Posted Nov 12, 2012 | Atlanta, GA
With a $150,000 grant from the Bill & Melinda Gates Foundation, the Georgia Institute of Technology will develop three massive open online courses (MOOCs) targeted at those who have yet to pursue or complete a college degree. Unlike many existing MOOCs, which tend to feature advanced topics, the new courses will cover introductory topics in the subjects of English composition, physics and psychology. Each will be available free through Coursera and is scheduled to begin in January 2013.
The Georgia Tech Research Corporation received the grant, and will work with the Center for 21st Century Universities (C21U), the College of Sciences and the Ivan Allen College of Liberal Arts to develop the innovative online learning courses.
“These Gates Foundation awards address one of higher education’s most pressing problems: bending the cost curve and improving learning outcomes for introductory courses,” said Rich DeMillo, director of C21U. “The Georgia Tech courses being funded by these grants all represent innovation in pedagogy, teaching and technology. If we are successful, courses like these will be a shift in both quality and cost for the vast majority of American college students.”
Professor Rebecca Burnett and Assistant Professor Karen Head in the School of Literature, Media and Communication will lead First-Year Composition 2.0. School of Physics Professor Michael Schatz will offer Your World is Your Laboratory: College-Level Introductory Physics, and School of Psychology Professor Emeritus Anderson Smith will lead Introduction to Psychology as a Science.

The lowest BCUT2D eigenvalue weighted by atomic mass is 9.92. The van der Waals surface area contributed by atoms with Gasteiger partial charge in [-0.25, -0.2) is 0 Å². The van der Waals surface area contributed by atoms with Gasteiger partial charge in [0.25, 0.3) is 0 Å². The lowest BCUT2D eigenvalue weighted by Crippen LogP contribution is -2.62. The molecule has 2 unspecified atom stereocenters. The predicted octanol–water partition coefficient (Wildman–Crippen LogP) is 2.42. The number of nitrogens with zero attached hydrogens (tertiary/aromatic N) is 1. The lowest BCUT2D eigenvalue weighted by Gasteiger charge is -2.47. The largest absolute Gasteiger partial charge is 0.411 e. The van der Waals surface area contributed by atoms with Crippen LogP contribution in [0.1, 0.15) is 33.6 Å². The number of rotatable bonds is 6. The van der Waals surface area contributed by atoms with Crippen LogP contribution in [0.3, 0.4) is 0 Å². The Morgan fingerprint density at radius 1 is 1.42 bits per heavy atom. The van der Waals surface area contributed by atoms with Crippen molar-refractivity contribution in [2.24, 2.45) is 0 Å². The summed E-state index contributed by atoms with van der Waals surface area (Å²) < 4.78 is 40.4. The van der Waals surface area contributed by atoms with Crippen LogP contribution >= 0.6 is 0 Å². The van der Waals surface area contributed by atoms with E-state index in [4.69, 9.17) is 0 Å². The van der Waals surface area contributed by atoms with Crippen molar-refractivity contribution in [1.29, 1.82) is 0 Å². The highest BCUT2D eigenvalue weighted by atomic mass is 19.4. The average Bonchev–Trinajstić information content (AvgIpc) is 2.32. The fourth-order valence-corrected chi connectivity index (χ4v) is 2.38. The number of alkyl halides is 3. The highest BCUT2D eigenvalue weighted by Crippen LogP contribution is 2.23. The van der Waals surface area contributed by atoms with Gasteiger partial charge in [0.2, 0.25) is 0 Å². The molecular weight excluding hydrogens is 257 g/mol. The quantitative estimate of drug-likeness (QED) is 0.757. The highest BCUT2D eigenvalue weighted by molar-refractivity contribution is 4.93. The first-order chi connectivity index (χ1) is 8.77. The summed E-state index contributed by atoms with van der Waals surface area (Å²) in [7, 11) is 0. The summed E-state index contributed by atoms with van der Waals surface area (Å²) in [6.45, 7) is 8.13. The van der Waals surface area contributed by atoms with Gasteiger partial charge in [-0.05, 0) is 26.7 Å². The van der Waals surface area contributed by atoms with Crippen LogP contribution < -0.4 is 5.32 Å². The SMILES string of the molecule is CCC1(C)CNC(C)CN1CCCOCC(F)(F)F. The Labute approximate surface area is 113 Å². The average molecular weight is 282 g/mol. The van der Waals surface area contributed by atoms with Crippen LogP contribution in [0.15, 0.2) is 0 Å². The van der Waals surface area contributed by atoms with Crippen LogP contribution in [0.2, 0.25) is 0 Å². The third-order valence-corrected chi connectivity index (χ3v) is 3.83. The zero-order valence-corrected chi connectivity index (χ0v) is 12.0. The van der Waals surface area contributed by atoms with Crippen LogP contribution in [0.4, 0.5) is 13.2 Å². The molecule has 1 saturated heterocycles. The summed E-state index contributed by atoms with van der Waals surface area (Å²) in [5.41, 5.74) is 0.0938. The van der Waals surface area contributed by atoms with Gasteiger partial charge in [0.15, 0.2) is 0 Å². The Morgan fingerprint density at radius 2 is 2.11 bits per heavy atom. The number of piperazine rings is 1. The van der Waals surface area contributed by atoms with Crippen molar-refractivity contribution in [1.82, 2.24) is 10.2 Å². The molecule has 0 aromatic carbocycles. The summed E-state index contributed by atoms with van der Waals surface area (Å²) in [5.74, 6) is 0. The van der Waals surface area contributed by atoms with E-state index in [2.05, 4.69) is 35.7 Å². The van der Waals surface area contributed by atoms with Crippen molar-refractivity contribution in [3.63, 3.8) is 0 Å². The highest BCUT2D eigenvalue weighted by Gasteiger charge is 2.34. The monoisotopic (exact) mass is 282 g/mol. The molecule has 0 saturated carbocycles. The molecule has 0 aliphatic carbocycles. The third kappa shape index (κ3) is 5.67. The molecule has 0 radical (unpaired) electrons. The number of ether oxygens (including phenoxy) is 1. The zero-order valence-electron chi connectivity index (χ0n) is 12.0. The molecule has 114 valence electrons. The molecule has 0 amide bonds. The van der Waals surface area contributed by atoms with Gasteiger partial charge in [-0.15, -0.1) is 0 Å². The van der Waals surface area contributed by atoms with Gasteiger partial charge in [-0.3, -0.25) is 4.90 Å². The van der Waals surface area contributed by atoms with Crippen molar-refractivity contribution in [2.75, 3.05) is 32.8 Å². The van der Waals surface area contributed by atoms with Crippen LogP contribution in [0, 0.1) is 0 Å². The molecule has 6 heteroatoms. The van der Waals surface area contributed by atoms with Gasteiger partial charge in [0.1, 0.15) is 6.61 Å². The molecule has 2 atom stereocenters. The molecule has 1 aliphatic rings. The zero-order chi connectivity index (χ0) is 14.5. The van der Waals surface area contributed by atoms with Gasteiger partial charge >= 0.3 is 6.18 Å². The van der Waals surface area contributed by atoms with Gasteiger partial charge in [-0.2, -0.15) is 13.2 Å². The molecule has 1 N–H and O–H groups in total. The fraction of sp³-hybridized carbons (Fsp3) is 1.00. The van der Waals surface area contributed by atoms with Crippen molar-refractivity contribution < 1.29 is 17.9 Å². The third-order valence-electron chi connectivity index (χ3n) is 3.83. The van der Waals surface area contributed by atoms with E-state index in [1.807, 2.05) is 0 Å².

“MOOCs are an exciting innovation. They hold great promise but are not without challenges, and we are still discovering their full potential,” said Dan Greenstein, director of Postsecondary Success at the Bill & Melinda Gates Foundation. “We believe having diverse options for faculty and students that meet a wide array of learning needs and styles can enhance student engagement, improve educational outcomes and increase college completion rates. We are eager to learn from and share the data that will be generated from these investments in MOOCs.”
Earlier this year, Georgia Tech announced a partnership with Coursera to offer online courses. Currently, registration is open for eight courses led by Georgia Tech professors. The courses have a combined enrollment of more than 140,000 students. The first class, Computational Investing, Part 1, began in October.